At its current rate of descent, one has to wonder how much longer the online component of the Idle No More movement will remain active. The movement posted a drop in online activity for the fourth week in a row, posting a weekly total just higher than the average daily total from just a few weeks ago. In all, #IdleNoMore online chatter has fallen 84% in four weeks, suggesting public interest and internal energy are currently shadows of their former selves. An activity-to-date graph appears at the bottom of this post.
What follows is the analysis of Idle No More online activity for February 3 through 9, inclusive. All analysis was performed using Marketwire/Sysomos Heartbeat.
There was a 49% drop in all online mentions from last week (from 72,367 last week to 36,921 this). Twitter mentions dropped 50% (from 60,531 to 30,007), blog posts were down 46% (from 880 to 478), Facebook fell 49% (from 8,897 to 4,548) and YouTube videos posted the greatest loss with a 59% drop in new content (from 406 to 167). Mentions on online forums including Reddit increased 11% (from 531 to 594). Online news mentions remained unchanged (from 1,122 to 1,127).
There were two sub-4,000 tweet days this past week. The last time Idle No More recorded fewer than 4,000 tweets in a day was December 9, the day before the movement took hold online.
The 30,007 tweets issued this past week came from 9,066 unique Twitter accounts; an average of 3.3 tweets per account.
The three Twitter accounts which issued the most tweets tagged #IdleNoMore, #NativeWinter or including the text “Idle No More” were @idlenomoreyeg (542 tweets), @chuddles11 (294) and @tersestuff (252). They combine for 1,088 tweets or nearly 4% of relevant tweets for the week.
For those who felt the end of Chief Theresa Spence’s liquid diet protest would also bring about an end to public confusion of the relationship between the Idle No More movement and Chief Spence, and First Nations leadership, there was a surprise on Friday (Feb 8). Chief Spence broke her recent silence to publicly encourage the movement to keep its momentum. The announcement caused a minor increase in mentions of the Chief, but did little to increase online buzz around the movement — even as Twitter mentions of the Chief spike on Feb 9 (one day behind the media attention), Idle No More tweets reached an all-time low since the movement began that same day.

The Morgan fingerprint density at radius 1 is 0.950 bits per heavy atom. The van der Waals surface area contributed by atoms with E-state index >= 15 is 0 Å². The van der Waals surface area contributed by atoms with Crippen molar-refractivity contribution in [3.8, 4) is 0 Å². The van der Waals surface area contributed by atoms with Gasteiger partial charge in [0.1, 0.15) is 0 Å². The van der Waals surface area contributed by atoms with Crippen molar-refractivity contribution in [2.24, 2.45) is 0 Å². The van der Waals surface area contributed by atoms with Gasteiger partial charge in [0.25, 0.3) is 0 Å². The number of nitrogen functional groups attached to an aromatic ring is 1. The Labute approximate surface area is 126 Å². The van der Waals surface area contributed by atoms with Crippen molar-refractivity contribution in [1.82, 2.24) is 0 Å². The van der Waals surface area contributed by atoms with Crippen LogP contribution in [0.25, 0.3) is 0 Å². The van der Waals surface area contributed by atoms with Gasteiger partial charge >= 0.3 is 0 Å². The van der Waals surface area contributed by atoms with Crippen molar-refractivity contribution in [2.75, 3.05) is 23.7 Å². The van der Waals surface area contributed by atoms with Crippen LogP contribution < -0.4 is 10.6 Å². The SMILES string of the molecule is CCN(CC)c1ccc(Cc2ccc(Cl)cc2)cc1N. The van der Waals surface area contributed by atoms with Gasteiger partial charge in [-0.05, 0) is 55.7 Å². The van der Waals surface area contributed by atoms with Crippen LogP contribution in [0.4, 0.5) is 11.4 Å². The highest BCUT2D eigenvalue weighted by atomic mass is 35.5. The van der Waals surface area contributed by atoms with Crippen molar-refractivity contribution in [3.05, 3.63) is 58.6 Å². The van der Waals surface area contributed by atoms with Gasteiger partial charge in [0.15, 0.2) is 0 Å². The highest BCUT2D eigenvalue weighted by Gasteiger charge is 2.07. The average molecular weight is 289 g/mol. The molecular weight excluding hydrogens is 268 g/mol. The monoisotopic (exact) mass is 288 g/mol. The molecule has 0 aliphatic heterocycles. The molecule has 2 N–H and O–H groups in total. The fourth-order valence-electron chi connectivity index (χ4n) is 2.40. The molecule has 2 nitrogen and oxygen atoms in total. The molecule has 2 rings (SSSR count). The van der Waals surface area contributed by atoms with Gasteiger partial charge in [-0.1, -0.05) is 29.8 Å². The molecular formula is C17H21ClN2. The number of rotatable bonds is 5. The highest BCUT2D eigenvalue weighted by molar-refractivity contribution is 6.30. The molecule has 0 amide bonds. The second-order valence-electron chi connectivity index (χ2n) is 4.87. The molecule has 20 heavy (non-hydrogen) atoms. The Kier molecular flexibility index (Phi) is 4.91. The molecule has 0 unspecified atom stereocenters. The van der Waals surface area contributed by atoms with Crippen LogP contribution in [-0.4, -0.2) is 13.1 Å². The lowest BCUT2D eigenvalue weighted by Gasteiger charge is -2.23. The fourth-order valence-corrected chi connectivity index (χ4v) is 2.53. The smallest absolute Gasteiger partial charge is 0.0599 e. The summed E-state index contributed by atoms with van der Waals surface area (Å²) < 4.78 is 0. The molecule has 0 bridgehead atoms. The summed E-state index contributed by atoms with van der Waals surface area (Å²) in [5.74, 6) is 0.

It’s worth noting Senator Brazeau was mentioned in 1,036 Idle No More tweets this past week; nearly 2.5 times the mentions of Chief Spence. Granted, they’re likely not the mentions the now-independent Senator is particularly pleased about (unlike earlier criticisms which many people believed he enjoyed as part of his public persona).
Gender splits became more neutral this week as female representation increased 2% resulting in a 51%/49% male-female split.
I would have expected Rolling Stone magazine’s tweet pointing to its article on the #IdleNoMore movement would have driven a significant rush in traffic. While the tweet was the most popular #IdleNoMore tweet of the week, it didn’t drive nearly as much activity as I would have expected. Which means another possible sign the movement is losing both public attention and internal momentum.
The graph that follows shows daily Twitter activity (Record Count), the number of unique participants contributing to the daily Twitter activity (Unique) and the number of new participants (New). New participants appear on the graph only once on the date they issued their first Idle No More tweet. The graph covers the period of November 25 through February 9.